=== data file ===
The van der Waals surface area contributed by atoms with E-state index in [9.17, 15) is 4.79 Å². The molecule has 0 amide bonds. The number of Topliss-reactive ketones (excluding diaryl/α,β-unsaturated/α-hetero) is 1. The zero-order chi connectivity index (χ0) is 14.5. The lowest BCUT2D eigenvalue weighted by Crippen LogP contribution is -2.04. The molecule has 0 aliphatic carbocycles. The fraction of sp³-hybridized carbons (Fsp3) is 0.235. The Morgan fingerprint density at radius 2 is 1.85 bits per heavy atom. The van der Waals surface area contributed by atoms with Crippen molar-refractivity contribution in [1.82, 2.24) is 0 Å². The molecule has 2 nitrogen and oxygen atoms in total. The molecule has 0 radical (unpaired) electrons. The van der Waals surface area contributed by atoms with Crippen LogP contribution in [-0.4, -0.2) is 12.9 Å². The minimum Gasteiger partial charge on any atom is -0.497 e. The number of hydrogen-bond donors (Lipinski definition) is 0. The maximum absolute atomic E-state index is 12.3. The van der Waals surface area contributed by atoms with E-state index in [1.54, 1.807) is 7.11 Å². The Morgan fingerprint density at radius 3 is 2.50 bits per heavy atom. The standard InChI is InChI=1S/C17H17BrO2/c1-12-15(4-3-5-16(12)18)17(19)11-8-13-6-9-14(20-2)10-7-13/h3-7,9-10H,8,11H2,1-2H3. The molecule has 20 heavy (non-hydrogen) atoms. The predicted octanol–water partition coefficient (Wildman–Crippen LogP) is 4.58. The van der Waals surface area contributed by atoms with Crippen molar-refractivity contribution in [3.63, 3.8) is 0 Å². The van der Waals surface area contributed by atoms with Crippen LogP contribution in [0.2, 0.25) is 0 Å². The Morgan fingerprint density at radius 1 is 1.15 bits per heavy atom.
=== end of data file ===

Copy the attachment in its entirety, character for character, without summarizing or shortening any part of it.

The van der Waals surface area contributed by atoms with E-state index in [9.17, 15) is 4.79 Å². The molecule has 0 amide bonds. The number of Topliss-reactive ketones (excluding diaryl/α,β-unsaturated/α-hetero) is 1. The zero-order chi connectivity index (χ0) is 14.5. The lowest BCUT2D eigenvalue weighted by Crippen LogP contribution is -2.04. The molecule has 0 aliphatic carbocycles. The fraction of sp³-hybridized carbons (Fsp3) is 0.235. The Morgan fingerprint density at radius 2 is 1.85 bits per heavy atom. The van der Waals surface area contributed by atoms with Crippen molar-refractivity contribution in [1.82, 2.24) is 0 Å². The molecule has 2 nitrogen and oxygen atoms in total. The molecule has 0 radical (unpaired) electrons. The van der Waals surface area contributed by atoms with Crippen LogP contribution in [-0.4, -0.2) is 12.9 Å². The minimum Gasteiger partial charge on any atom is -0.497 e. The number of hydrogen-bond donors (Lipinski definition) is 0. The maximum absolute atomic E-state index is 12.3. The van der Waals surface area contributed by atoms with E-state index in [1.54, 1.807) is 7.11 Å². The Morgan fingerprint density at radius 3 is 2.50 bits per heavy atom. The standard InChI is InChI=1S/C17H17BrO2/c1-12-15(4-3-5-16(12)18)17(19)11-8-13-6-9-14(20-2)10-7-13/h3-7,9-10H,8,11H2,1-2H3. The molecule has 20 heavy (non-hydrogen) atoms. The predicted octanol–water partition coefficient (Wildman–Crippen LogP) is 4.58. The van der Waals surface area contributed by atoms with Crippen molar-refractivity contribution in [3.63, 3.8) is 0 Å². The van der Waals surface area contributed by atoms with Crippen LogP contribution in [0.2, 0.25) is 0 Å². The Morgan fingerprint density at radius 1 is 1.15 bits per heavy atom.